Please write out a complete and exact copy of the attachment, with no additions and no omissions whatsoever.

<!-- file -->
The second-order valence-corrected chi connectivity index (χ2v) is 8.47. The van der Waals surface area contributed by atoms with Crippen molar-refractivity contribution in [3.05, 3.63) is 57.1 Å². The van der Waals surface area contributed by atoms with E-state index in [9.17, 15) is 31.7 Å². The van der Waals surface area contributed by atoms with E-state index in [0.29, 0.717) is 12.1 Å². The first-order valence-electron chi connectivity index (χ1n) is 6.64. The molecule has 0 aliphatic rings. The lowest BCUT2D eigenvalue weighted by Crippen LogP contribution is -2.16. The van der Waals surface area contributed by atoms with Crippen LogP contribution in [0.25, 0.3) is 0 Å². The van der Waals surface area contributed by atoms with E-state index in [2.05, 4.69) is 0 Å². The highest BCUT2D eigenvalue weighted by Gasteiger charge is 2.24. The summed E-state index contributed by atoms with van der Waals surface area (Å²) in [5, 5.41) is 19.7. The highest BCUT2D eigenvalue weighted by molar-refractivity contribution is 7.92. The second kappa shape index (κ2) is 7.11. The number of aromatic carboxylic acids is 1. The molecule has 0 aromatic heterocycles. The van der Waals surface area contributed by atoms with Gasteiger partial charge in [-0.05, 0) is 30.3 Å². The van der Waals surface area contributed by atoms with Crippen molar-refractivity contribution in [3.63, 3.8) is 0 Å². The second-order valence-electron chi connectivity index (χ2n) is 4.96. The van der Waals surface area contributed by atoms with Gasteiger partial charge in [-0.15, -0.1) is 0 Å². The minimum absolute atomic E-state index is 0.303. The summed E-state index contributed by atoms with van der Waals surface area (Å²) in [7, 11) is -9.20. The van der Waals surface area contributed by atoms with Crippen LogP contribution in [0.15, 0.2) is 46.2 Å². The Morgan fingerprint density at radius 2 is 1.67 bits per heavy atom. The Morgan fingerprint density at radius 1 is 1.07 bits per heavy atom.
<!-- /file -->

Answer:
The second-order valence-corrected chi connectivity index (χ2v) is 8.47. The van der Waals surface area contributed by atoms with Crippen molar-refractivity contribution in [3.05, 3.63) is 57.1 Å². The van der Waals surface area contributed by atoms with E-state index in [9.17, 15) is 31.7 Å². The van der Waals surface area contributed by atoms with E-state index in [0.29, 0.717) is 12.1 Å². The first-order valence-electron chi connectivity index (χ1n) is 6.64. The molecule has 0 aliphatic rings. The lowest BCUT2D eigenvalue weighted by Crippen LogP contribution is -2.16. The van der Waals surface area contributed by atoms with Crippen LogP contribution in [0.25, 0.3) is 0 Å². The van der Waals surface area contributed by atoms with E-state index in [2.05, 4.69) is 0 Å². The highest BCUT2D eigenvalue weighted by Gasteiger charge is 2.24. The summed E-state index contributed by atoms with van der Waals surface area (Å²) in [5, 5.41) is 19.7. The highest BCUT2D eigenvalue weighted by molar-refractivity contribution is 7.92. The second kappa shape index (κ2) is 7.11. The number of aromatic carboxylic acids is 1. The molecule has 0 aromatic heterocycles. The van der Waals surface area contributed by atoms with Gasteiger partial charge in [-0.05, 0) is 30.3 Å². The van der Waals surface area contributed by atoms with Crippen molar-refractivity contribution in [3.63, 3.8) is 0 Å². The second-order valence-electron chi connectivity index (χ2n) is 4.96. The van der Waals surface area contributed by atoms with Gasteiger partial charge in [-0.15, -0.1) is 0 Å². The minimum absolute atomic E-state index is 0.303. The summed E-state index contributed by atoms with van der Waals surface area (Å²) in [7, 11) is -9.20. The van der Waals surface area contributed by atoms with Crippen LogP contribution in [0.15, 0.2) is 46.2 Å². The Morgan fingerprint density at radius 2 is 1.67 bits per heavy atom. The Morgan fingerprint density at radius 1 is 1.07 bits per heavy atom.